rhythm Wellness PROGRAMS & resources...
This article examines the use of rhythmic music in support of people managing co-occuring drug abuse and mental health conditions, and is based on the authors 15 years’ experience as a group counsellor working in this field. Expressive therapies are gaining increasing traction as respected intervention techniques for this client group, as the limits of ‘talk-based’ approaches are exposed. This is particularly true for engaging people in treatment who find discussions confronting or who are uncomfortable with language, including many individuals from minority cultures. Rhythmic music, using hand drums and percussion, is one of the simplest forms of music to introduce into a therapeutic setting and is particularly suited to group therapy. Recent neurological research has showcased the positive impact of rhythmic music for people who have experienced trauma, improving emotional regulation and reducing stress and anxiety associated with relapse. Additionally, experiential therapies such as drumming offer an important balance in residential treatment settings where people may be attending several therapy sessions per day; the result of which can be mental exhaustion. Physical therapies such as drumming can help re-energize clients in these situations, as well as those on sedative medications.
Many services resist the introduction of music into their treatment programs due to a perceived lack of expertise or lack of confidence. This article argues that...….read more
The Heart is a Drum Machine: Drumming as Therapy
Article by Robert T. Muller Ph.D.
.Posted Jan. 22nd 2015
".......For individuals coping with depression, anxiety, or trauma, there is something more intuitive and liberating about communicating through music. Some find the combination of group therapy and drumming effective as it brings more contemporary approaches to mental health together with creative and non-judgemental expression of emotions.
Alongside the plethora of research on the effects of music on the brain, studies have found that drumming offers numerous health benefits. For women dealing with eating disorders, children with autism, cancer patients, war veterans living with PTSD, individuals with anger management issues, people with addictions, and even Alzheimer’s patients, drumming offers physical and emotional benefits.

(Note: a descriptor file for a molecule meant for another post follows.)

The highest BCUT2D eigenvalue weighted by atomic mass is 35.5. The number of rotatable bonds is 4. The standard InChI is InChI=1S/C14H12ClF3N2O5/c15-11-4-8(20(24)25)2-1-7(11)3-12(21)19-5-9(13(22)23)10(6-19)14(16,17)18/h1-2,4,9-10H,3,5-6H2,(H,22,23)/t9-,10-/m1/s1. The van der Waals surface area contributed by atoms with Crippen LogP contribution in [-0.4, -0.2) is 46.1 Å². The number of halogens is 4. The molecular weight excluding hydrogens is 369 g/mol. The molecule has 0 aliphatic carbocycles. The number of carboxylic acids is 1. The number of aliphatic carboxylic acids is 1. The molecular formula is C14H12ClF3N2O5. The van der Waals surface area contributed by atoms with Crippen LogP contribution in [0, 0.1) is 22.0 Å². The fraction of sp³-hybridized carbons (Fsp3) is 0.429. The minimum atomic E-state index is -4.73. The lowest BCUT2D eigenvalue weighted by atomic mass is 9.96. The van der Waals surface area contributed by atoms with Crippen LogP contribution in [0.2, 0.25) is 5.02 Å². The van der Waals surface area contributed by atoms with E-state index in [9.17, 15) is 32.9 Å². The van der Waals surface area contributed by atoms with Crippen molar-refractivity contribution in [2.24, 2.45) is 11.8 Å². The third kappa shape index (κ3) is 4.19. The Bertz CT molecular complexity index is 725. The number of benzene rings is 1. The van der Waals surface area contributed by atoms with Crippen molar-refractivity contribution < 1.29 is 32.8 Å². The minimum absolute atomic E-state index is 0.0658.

Music therapies are now available in many hospitals and in a variety of counselling settings. More informal drumming circles are becoming increasingly popular within corporate team building and stress management workshops......."
The Biological Benefits of Drumming
"Try Drumming for Better Health" By Linda Buch
Posted March 20, 2013
From the first time I participated in a drum circle, I recognized something profoundly moving about the experience,” says Dr. Barry Bittman, a neurologist and CEO and medical director of the Mind-Body Wellness Center in Meadville, near Pittsburgh.
The current popularity of drumming and participation in drum circles seem to be driven by a human need to reconnect with the beat and vibrations of life. Drumming is also one of those rare physical activities that can have both profound and subtle effects on the entire person. Bittman’s research is demonstrating the benefits of recreational music-making on the drum, including:
Improved aerobic and cardiovascular system;
Strengthened immune system;
Improved mood and reduced burnout of workers under stress;
Reversed ravages of stress at the cellular level;
Reduced anxiety, depression and feelings of loneliness.
Effects of Group Drumming Interventions on Anxiety, Depression, Social Resilience and Inflammatory Immune Response among Mental Health Service Users
Daisy Fancourt, Rosie Perkins, Sara Ascenso, Livia A. Carvalho, Andrew Steptoe, Aaron Williamon
Published: March 14, 2016
Scientists who studied the effects of drumming in two groups (one drummed, the other didn’t) found that drumming reduced depression and anxiety and improved social resilience over six- and 10-week timespans.
ADDITIONAL ARTICLES and RESEARCH LINKS:
Not Just for Music: Drumming Is Therapy, TooA growing body of research shows that drumming has a positive effect on Alzheimer’s, Parkinson’s, depression, PTSD, and more.
Research: Making music for mental health: how group drumming mediates recovery...."While music-making interventions are increasingly recognized as enhancing mental health, little is known of why music may engender such benefit. The objective of this article is to elucidate the features of a program of group drumming known to enable mental health recovery...."
For therapists at Hillsides, a Los Angeles behavioral healthcare premier provider, drumming is a mindful exercise used for mental health services. Find out how intentional drumming can produce collaborative projects to benefit clients.
The Impact of Group Drumming on Social-Emotional Behavior in Low-Income Children Low-income youth experience social-emotional problems linked to chronic stress that are exacerbated by lack of access to care. Drumming is a non-verbal, universal activity that builds upon a collectivistic aspect of diverse cultures and does not bear the stigma of therapy. A pretest-post-test non-equivalent control group design was used to assess the effects of 12 weeks of school counselor-led drumming on